Bee Breeders Architecture Competitions, Homemade Dessert Contest, Design, Architects
Bee Breeders Architecture Competition
Charlie Hebdo Portable Pavilion: Architectural Contest – International Search for Designers
12 Apr 2016
Charlie Hebdo Portable Pavilion Competition
Charlie Hebdo Portable Pavilion Design Competition Winners
The winners of this architecture competition have been announced. The design competition tasked participants with designing a mobile structure to support and promote the principle and ideals of free speech.
Charlie Hebdo Portable Pavilion Competition Winner
Charlie Hebdo Portable Pavilion Design Competition
Bee Breeders’ new architecture competition – the Charlie Hebdo Portable Pavilion – looks to help
spread the message of the importance of the right to free speech. The purpose of the structure is
to deconstruct the idea of free speech, reminding visitors that freedom of speech is a luxury not all
people can enjoy and educate people about the situation in other countries around the world. The
recent events in Europe have highlighted how the civil liberties we often take for granted are
denied to many all around the world.
The Charlie Hebdo Portable Pavilion will enable exhibitions on the importance of free speech to
travel the world and work to leave a positive lasting impression.
Registration for the Charlie Hebdo Portable Pavilion architecture competition is open now until the
March 9, 2016.
Winners will be announced on the April 6, 2016, in the meantime more information can be found
11 Nov 2015
Bee Breeders Competitions
HMMD has been relocated to a new website: http://beebreeders.com/
Formerly known as Homemade Dessert Competition – HMMD
Bee Breeders (former HMMD Group) is an international team of construction industry related professionals who organises architecture competitions focusing on initiating progressive ideas. We look to create an avenue through which fresh design concepts and visions can be generated, expressed and showcased. Bee Breeders has teamed up with various gallery representatives and well-known international artists to organise architecture competitions. These projects are intended to provoke, excite, inspire, and stimulate creative ideas and innovation.
Bee Breeders is a trading brand of Concept Labs Limited registered in Hong Kong. Registration No. 2290360.
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21 Apr 2015
Bangkok: I am Fashion Hub Winners
Bangkok I am Fashion Hub Competition Winners
INTERNATIONAL ARCHITECTURE COMPETITION
Emerging from an unexpected context, the Bangkok Fashion Hub seeks to gather the local, regional, and international fashion communities in an active environment in the Thai capital. Part community center, part retail, part library, part school, part exhibition, and part public space, the diverse program calls for strong designers to weave together disparate functions into one strong concept.
Each entry was evaluated on a number of criteria, including but not limited to: strength and clarity of concept, originality, quality of presentation, response to urban context, and most importantly, its viability as a cultural fashion hub. While the concept of a “Fashion Hub” is vague and somewhat subjective, the judges placed particular focus on the architecture’s ability to invite the community inside via a spatially porous place that encourages unexpected visitors and chance encounters. As such, the fashion hub transcends beyond the fashion world to engage anyone passing through the neighbourhood, country, or region.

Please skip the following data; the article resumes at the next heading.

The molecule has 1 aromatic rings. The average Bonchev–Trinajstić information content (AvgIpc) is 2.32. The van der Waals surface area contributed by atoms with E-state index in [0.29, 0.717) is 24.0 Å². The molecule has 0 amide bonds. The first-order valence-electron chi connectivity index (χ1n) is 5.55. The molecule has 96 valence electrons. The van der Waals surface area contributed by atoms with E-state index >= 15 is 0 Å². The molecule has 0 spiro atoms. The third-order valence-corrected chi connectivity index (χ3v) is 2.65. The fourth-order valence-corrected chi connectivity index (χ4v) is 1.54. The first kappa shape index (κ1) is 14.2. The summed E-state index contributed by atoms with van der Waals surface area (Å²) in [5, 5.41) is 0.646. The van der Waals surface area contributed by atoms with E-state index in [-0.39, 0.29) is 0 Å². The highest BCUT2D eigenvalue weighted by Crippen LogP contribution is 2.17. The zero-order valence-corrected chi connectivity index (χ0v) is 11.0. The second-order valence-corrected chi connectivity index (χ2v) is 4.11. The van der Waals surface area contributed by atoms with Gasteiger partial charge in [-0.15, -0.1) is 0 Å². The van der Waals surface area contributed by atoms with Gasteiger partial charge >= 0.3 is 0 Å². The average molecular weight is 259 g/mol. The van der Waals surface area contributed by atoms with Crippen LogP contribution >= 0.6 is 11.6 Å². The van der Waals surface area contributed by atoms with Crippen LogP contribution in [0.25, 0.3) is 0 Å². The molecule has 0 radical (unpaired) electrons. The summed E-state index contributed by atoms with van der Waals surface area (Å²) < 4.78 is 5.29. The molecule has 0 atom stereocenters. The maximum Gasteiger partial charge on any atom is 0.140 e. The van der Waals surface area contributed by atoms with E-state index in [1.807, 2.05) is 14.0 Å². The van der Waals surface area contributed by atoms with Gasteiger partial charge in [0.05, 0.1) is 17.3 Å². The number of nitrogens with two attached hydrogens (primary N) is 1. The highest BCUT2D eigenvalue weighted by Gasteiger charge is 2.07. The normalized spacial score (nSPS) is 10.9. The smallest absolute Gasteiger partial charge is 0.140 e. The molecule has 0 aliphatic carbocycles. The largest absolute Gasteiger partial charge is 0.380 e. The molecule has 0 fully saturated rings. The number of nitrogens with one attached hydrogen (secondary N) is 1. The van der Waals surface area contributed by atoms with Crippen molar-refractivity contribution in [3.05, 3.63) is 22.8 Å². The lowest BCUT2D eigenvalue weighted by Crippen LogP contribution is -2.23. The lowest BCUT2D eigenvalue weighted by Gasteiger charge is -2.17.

1st PRIZE – Project ID 646
Winners: Ilya Pugachenko, Andrey Sayko, Alla Aniskova
This entry is striking as a floating ethereal presence on the site. It is clean and compact while also poetic and provocative. The choice for semi-transparency is both well-resolved and highly relevant in the context of fashion and textiles. The use of translucent polymer tubes as a stacking architectonic element presents both an innovative structural thesis as well as a poetic experience from both inside and outside the project. This envelope also reflects and reacts to the diverse program inside. Each portion of the façade is defined through the quantity of light desired, creating a unique gradient of translucency specific to each room function. Ultimately, the bundle of straws façade carries the potential for a provocative play of light within each space, evoking the sublimely airy work of artist Tara Donovan. To this end, as the visitor moves through a room, the light and view through the tubes would change with each step, establishing a subjective view in which no one space or view is exactly like another.
In addition to the central thesis of the façade, the spaces throughout are tidy and well-resolved. Although volumetrically simple, there are select moments throughout the project that allow for joy and exception. The triple-height library space, for example, is equally successful as a project within a project, poetically driving a triple-height core of books through the heart of the space. The semi-transparent façade also strengthens the runway space, in which we see a subtle reveal of the model’s silhouette before she emerges on the runway, thus venerating the central female figure of runway shows.
Finally, the project’s approach to context achieves a nice balance between the scale of the adjacent towers, train station, and multi-family residential. The rough volume as placed on site is a fitting size in order to participate in the city’s skyline while remaining elegant and light. Similarly, the choice to pull the building back from the street edge provides for some much-needed breathing room between the building and stacked street/train zone. The subtle yet beautiful play between the undulating roof terrace and ground floor public space provide two moments of respite from the rigidity of the structural tube system. The levitating volume is a symbolic and radiating entity, drawing people’s curiosity and welcoming them through simple iconic entrances.
2nd PRIZE – Project ID 655
Winners: Jun Hao Ong, Raphael Cheng